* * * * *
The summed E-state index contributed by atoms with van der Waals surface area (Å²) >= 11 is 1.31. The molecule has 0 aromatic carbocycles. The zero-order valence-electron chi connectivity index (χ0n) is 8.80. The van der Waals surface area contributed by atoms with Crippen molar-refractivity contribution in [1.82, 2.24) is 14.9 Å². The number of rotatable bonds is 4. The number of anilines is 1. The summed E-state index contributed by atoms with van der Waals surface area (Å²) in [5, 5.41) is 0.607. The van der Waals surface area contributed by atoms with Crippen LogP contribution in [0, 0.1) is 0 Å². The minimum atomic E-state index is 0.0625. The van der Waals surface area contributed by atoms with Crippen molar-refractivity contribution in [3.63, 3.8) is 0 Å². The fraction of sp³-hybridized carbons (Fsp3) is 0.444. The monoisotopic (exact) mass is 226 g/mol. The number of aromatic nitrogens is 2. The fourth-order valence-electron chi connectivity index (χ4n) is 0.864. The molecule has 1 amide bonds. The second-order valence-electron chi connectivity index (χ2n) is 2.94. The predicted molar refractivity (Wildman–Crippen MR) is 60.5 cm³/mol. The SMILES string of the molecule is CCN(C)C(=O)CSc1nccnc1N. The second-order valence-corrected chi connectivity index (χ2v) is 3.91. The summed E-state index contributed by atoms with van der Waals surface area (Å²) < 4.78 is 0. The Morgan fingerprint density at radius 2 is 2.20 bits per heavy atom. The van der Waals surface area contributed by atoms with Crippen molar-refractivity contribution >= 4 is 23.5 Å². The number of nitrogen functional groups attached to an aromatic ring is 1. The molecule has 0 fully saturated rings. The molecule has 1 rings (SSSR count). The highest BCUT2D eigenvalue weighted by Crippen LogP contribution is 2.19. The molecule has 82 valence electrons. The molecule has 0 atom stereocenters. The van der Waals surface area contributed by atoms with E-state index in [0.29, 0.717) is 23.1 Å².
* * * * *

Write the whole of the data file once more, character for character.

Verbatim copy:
The summed E-state index contributed by atoms with van der Waals surface area (Å²) >= 11 is 1.31. The molecule has 0 aromatic carbocycles. The zero-order valence-electron chi connectivity index (χ0n) is 8.80. The van der Waals surface area contributed by atoms with Crippen molar-refractivity contribution in [1.82, 2.24) is 14.9 Å². The number of rotatable bonds is 4. The number of anilines is 1. The summed E-state index contributed by atoms with van der Waals surface area (Å²) in [5, 5.41) is 0.607. The van der Waals surface area contributed by atoms with Crippen LogP contribution in [0, 0.1) is 0 Å². The minimum atomic E-state index is 0.0625. The van der Waals surface area contributed by atoms with Crippen molar-refractivity contribution in [3.63, 3.8) is 0 Å². The fraction of sp³-hybridized carbons (Fsp3) is 0.444. The monoisotopic (exact) mass is 226 g/mol. The number of aromatic nitrogens is 2. The fourth-order valence-electron chi connectivity index (χ4n) is 0.864. The molecule has 1 amide bonds. The second-order valence-electron chi connectivity index (χ2n) is 2.94. The predicted molar refractivity (Wildman–Crippen MR) is 60.5 cm³/mol. The SMILES string of the molecule is CCN(C)C(=O)CSc1nccnc1N. The second-order valence-corrected chi connectivity index (χ2v) is 3.91. The summed E-state index contributed by atoms with van der Waals surface area (Å²) < 4.78 is 0. The Morgan fingerprint density at radius 2 is 2.20 bits per heavy atom. The van der Waals surface area contributed by atoms with Crippen molar-refractivity contribution >= 4 is 23.5 Å². The number of nitrogen functional groups attached to an aromatic ring is 1. The molecule has 0 fully saturated rings. The molecule has 1 rings (SSSR count). The highest BCUT2D eigenvalue weighted by Crippen LogP contribution is 2.19. The molecule has 82 valence electrons. The molecule has 0 atom stereocenters. The van der Waals surface area contributed by atoms with E-state index in [0.29, 0.717) is 23.1 Å².